A top European regulator wants operators and vendors to work together on a grading system that tells consumers how good the antennas in their smartphones are, allowing them to take that into account when buying a new device.
Today, consumers want to know how many megapixels the camera has and which version of Android it uses, but they never ask about the quality of the radio reception and they should, according to Göran Marby, director-general at Swedish telco regulator PTS.
"What we have discovered, and it's not secret in the industry, is that the kind of phones people today choose don't have very good radio reception," Marby said.
Somewhere along the line people have forgotten it's actually a radio they are carrying with them, and radio reception also isn't something vendors tout in their smartphone marketing, according to Marby.
PTS doesn't have any hard data, yet. But at the end of last year an independent study was conducted in Denmark, and it concluded that the choice of mobile phone has a big effect on the quality of mobile coverage users get.
To address this, PTS has started a dialogue with the telecom industry to see if operators and phone makers together can come up with a way uniform way of telling users about the radio characteristics and quality of their device. How it's constructed isn't what's important, as long as it is easy to understand, Marby said. Consumers can then use the information to make a more informed buying decisions.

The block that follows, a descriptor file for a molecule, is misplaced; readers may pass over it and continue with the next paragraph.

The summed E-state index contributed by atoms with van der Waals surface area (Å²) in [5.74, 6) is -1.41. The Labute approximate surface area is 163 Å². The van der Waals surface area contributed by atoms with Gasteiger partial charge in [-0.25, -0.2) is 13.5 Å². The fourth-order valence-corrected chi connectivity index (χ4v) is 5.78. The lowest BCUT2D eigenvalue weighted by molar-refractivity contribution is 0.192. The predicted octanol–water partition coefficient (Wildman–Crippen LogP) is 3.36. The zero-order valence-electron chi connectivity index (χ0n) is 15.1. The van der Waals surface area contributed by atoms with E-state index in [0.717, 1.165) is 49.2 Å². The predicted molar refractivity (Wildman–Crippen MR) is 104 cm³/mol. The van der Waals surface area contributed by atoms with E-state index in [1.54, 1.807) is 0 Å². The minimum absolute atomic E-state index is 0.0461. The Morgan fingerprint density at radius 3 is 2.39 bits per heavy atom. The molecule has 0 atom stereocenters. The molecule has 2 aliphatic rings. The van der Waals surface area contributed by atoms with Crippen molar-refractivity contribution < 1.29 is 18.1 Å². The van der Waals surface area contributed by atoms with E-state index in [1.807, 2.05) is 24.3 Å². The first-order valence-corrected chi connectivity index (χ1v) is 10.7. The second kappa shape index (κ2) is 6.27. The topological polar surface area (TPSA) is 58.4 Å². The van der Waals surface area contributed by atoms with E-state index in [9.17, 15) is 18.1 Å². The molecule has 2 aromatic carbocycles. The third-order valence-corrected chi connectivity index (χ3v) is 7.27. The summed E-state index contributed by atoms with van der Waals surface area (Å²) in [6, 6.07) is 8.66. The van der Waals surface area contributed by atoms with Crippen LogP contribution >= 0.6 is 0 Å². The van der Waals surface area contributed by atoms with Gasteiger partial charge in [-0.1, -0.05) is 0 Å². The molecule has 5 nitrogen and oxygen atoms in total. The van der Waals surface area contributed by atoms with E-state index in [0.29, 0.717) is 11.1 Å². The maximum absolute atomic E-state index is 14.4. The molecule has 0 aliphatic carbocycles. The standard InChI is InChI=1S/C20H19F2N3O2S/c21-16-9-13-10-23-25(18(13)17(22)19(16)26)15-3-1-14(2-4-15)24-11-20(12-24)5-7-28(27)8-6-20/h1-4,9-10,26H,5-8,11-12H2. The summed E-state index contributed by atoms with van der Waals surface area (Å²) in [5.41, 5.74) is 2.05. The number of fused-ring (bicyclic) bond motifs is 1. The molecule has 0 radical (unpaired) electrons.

"If you live in an area with bad reception, maybe you shouldn't choose certain phones," Marby said.
The hope is that operators and phone makers will do this voluntarily, but if that doesn't happen Marby is open to putting in place tougher rules. Operators that lead the way could use it as way to differentiate themselves from the competition, and help improve the relationship with their subscribers, according to Marby.
"I think it would be greeted positively by consumers. It is difficult for consumers to rally behind something they don't know is a problem," he said.
The grading system won't be put in place overnight. But toward the end of the year, an embryo of something that would lead to better information for consumers will hopefully be in place, according to Marby.
As a regulator attending Mobile World Congress it is difficult to ignore the very vocal complaints operators have about the current regulatory environment in Europe, Marby noted.
"For some reason, operators in Europe are very traditional and sometimes spend more money on lawyers to defend revenue streams we know will disappear, instead of spending that money on business development," Marby said.
Mobile operators are heavily regulated and taxed and make huge capital investments in networks, while other players in the mobile ecosystem face none of those costs, Telefónica CEO César Alierta complained during a keynote.
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